A Tale of Two GMs

A few years ago, it was common knowledge among Braves fans that one of John Schuerholz’s two main assistants, Dayton Moore or Frank Wren, would be taking over the reigns when Schuerholz stepped down.

In 2006, Moore left the Braves to become the Kansas City Royals’ GM. For reasons that I really don’t understand (possibly because of Wren’s unsuccessful one-year stint in Baltimore) some fans were high on Moore but not Wren. I mean, do fans really understand what goes on inside front offices to hold such opinions? (I am also perplexed when fans develop opinions about the draft, when all they are doing is aggregating the opinions of others)…but, anyway…Moore was gone, and it was Wren who took over prior to the 2008 season.

Wren suffered significant criticism in his first term as GM, which is expected when you take over for a popular GM. After public rebuffings by Jake Peavy, Rafael Furcal, and Ken Griffey—and rebukings by John Smoltz, Tom Glavine, and even John Schuerholz (strangely apologizing to Glavine)—Wren was not a popular man. Some fans were also highly critical of his acquisitions of Javier Vazquez, Derek Lowe, Kenshin Kawakami, and Garret Anderson.

The Braves will likely miss the playoffs this year—though, I have not given up hope!—but Wren deserves much credit for rebuilding the team. All of the above players have played well, though each player has had down points during the season. The team greatly improved the team over last year’s roster, and only Lowe has a contract that may turn out to be a long-term burden. I am particularly pleased with Anderson, who has been exactly league average for a measly $2.5 million. Replacement level—whatever that is—my ass.

The only blemish on Wren’s year—other than the PR hits that are inevitable in his position—has been the rushing of Jordan Schafer and the continued reliance Jeff Francoeur. But, to his credit, he fixed both mistakes.

Moore, on the other hand, has had a disastrous year, and not just in terms of team performance. It began with the acquisition of Mike Jacobs, but the acquisition of Yuniesky Betancourt did the most damage to Moore’s reputation as an up-and-coming GM. His penchant for ex-Braves prospects is understandable, but is becoming embarrassing. He loves Tony Pena so much he can’t even give up on him properly—seriously, he’s being converted to a pitcher? And then there was the Rany Jazayerli incident, which makes Frank Wren’s PR gaffes look like subtle burps behind a napkin.

I really don’t have anything against Moore. I have very little idea of what he does behind the scenes, and for all I know if I had the same information he does, I might have made identical moves in his position. This post is about how the career paths of Wren and Moore have diverged. It’s like seeing Britney Spears and Justin Timberlake many years ago as a power couple and wondering, “what does she see in him?”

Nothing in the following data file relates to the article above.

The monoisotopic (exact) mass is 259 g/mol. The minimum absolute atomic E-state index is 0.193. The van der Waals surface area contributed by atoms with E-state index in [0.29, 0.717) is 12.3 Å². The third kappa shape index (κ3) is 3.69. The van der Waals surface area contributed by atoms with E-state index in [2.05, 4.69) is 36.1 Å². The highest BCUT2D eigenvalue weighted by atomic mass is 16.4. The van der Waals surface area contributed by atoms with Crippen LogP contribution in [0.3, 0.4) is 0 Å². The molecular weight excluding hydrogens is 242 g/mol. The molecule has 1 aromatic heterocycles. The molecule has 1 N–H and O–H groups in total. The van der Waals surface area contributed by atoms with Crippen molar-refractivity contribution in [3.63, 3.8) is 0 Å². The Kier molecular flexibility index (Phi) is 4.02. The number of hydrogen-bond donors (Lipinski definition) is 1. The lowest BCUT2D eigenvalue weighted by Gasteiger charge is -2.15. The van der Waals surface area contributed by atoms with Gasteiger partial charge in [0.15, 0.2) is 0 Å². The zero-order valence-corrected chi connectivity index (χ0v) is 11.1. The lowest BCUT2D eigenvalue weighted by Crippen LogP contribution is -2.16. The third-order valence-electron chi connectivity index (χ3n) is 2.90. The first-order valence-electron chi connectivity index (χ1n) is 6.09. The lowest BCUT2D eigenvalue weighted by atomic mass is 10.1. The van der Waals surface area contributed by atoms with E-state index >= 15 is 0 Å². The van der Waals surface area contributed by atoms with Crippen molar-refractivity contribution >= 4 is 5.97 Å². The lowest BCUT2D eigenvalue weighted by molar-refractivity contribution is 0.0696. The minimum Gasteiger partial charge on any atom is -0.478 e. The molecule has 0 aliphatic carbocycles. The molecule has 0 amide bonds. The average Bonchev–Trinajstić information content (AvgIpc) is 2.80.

As a Braves fan, I have been happy with Wren. I may not always agree with his moves, and I’m not even sure how much power he has. The thing I like most about Wren is his personality. Unlike his predecessor, his is open, honest, and non-hostile during interviews. He stands by his decisions and doesn’t hide from mistakes.

10 Responses “A Tale of Two GMs”

  1. Ken Houghton says:

    “I am also perplexed when fans develop opinions about the draft, when all they are doing is aggregating the opinions of others”

    This is the conceit that markets work, asymmetric information and all.

  2. cliff says:

    He’s B A A A A CK!

    Welcome back JC. You are alreeady off to a running start.

  3. Nick says:

    JC, how do you figure that Anderson is league average? His OPS this year is very solid as .763; however, the average corner outfielder in the NL has had around a .790 OPS this year:


    That means that Anderson would have to be an above average defender to be considered average. Do you really think that to be the case? He’s 37 and has never been considered a good defender, plus his UZR this year is -6 runs already.

  4. JC says:

    League average refers to his offense. No need to parse the definition. Just trying to point out that at $2.5 million he’s been worth his salary.

  5. Aaron Delisio says:

    Nick’s reasoning is correct and involves no parsing of the term average. Players aren’t just paid for their hitting but their defense and baserunning as well. Therefore, you can’t justify a player’s salary based on his batting alone.

  6. JC says:

    I don’t recall declaring Nick’s definition to be incorrect. He asked me why I used the term average, and I explained my reasoning. I have Anderson valued in the $5 million range, and I include his defense and baserunning.

  7. Nick says:

    I assume you are using your own model, and not the one that sites like FanGraphs uses. Correct? At any rate, I think we can safely say that Anderson is a below average player, or at least he has been this year.

  8. Aaron Delisio says:

    “League average refers to his offense.”
    “I have Anderson valued in the $5 million range, and I include his defense and baserunning.”

    Those statements seem contradictory so I’m not clear what you’re measuring. If it’s the former (just offense) then my point stands. If it’s the latter (offense+defense) then we get right back to Nick’s question, which is: Do you really think that Garret Anderson is an above average defensive left fielder and enough so to offset his below average offense for that position?


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